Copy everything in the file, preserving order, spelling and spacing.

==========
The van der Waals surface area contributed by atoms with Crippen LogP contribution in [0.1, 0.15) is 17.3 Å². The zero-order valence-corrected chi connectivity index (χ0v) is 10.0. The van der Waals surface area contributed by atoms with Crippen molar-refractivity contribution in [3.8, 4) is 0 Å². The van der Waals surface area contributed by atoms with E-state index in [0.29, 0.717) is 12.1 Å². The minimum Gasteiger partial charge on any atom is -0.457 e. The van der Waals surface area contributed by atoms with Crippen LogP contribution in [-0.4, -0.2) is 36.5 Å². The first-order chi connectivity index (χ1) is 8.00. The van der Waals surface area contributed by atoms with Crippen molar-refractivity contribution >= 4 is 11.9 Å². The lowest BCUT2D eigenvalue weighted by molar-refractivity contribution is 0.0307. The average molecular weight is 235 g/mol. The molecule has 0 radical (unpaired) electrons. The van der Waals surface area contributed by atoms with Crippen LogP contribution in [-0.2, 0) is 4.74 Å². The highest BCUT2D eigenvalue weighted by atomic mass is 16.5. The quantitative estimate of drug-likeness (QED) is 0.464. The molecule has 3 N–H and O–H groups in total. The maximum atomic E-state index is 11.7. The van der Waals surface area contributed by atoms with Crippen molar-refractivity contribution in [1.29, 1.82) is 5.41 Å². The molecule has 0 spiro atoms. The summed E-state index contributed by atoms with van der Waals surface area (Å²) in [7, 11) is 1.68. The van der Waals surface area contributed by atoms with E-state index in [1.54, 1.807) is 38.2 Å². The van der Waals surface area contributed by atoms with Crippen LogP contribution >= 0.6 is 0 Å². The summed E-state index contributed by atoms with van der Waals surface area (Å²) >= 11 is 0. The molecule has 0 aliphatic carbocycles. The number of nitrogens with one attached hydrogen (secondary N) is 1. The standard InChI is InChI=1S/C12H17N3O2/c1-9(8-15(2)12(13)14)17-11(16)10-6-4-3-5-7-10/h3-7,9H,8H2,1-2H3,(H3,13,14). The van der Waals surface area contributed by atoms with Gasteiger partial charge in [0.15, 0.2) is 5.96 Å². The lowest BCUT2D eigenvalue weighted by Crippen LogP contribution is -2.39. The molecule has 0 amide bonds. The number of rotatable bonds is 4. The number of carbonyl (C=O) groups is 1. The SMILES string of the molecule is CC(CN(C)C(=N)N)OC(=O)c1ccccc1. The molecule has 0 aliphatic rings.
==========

The van der Waals surface area contributed by atoms with Crippen LogP contribution in [0.1, 0.15) is 17.3 Å². The zero-order valence-corrected chi connectivity index (χ0v) is 10.0. The van der Waals surface area contributed by atoms with Crippen molar-refractivity contribution in [3.8, 4) is 0 Å². The van der Waals surface area contributed by atoms with E-state index in [0.29, 0.717) is 12.1 Å². The minimum Gasteiger partial charge on any atom is -0.457 e. The van der Waals surface area contributed by atoms with Crippen LogP contribution in [-0.4, -0.2) is 36.5 Å². The first-order chi connectivity index (χ1) is 8.00. The van der Waals surface area contributed by atoms with Crippen molar-refractivity contribution >= 4 is 11.9 Å². The lowest BCUT2D eigenvalue weighted by molar-refractivity contribution is 0.0307. The average molecular weight is 235 g/mol. The molecule has 0 radical (unpaired) electrons. The van der Waals surface area contributed by atoms with Crippen LogP contribution in [-0.2, 0) is 4.74 Å². The highest BCUT2D eigenvalue weighted by atomic mass is 16.5. The quantitative estimate of drug-likeness (QED) is 0.464. The molecule has 3 N–H and O–H groups in total. The maximum atomic E-state index is 11.7. The van der Waals surface area contributed by atoms with Crippen molar-refractivity contribution in [1.29, 1.82) is 5.41 Å². The molecule has 0 spiro atoms. The summed E-state index contributed by atoms with van der Waals surface area (Å²) in [7, 11) is 1.68. The van der Waals surface area contributed by atoms with E-state index in [1.54, 1.807) is 38.2 Å². The van der Waals surface area contributed by atoms with Crippen LogP contribution >= 0.6 is 0 Å². The summed E-state index contributed by atoms with van der Waals surface area (Å²) >= 11 is 0. The molecule has 0 aliphatic carbocycles. The number of nitrogens with one attached hydrogen (secondary N) is 1. The standard InChI is InChI=1S/C12H17N3O2/c1-9(8-15(2)12(13)14)17-11(16)10-6-4-3-5-7-10/h3-7,9H,8H2,1-2H3,(H3,13,14). The van der Waals surface area contributed by atoms with Gasteiger partial charge in [0.15, 0.2) is 5.96 Å². The lowest BCUT2D eigenvalue weighted by Crippen LogP contribution is -2.39. The molecule has 0 amide bonds. The number of rotatable bonds is 4. The number of carbonyl (C=O) groups is 1. The SMILES string of the molecule is CC(CN(C)C(=N)N)OC(=O)c1ccccc1. The molecule has 0 aliphatic rings.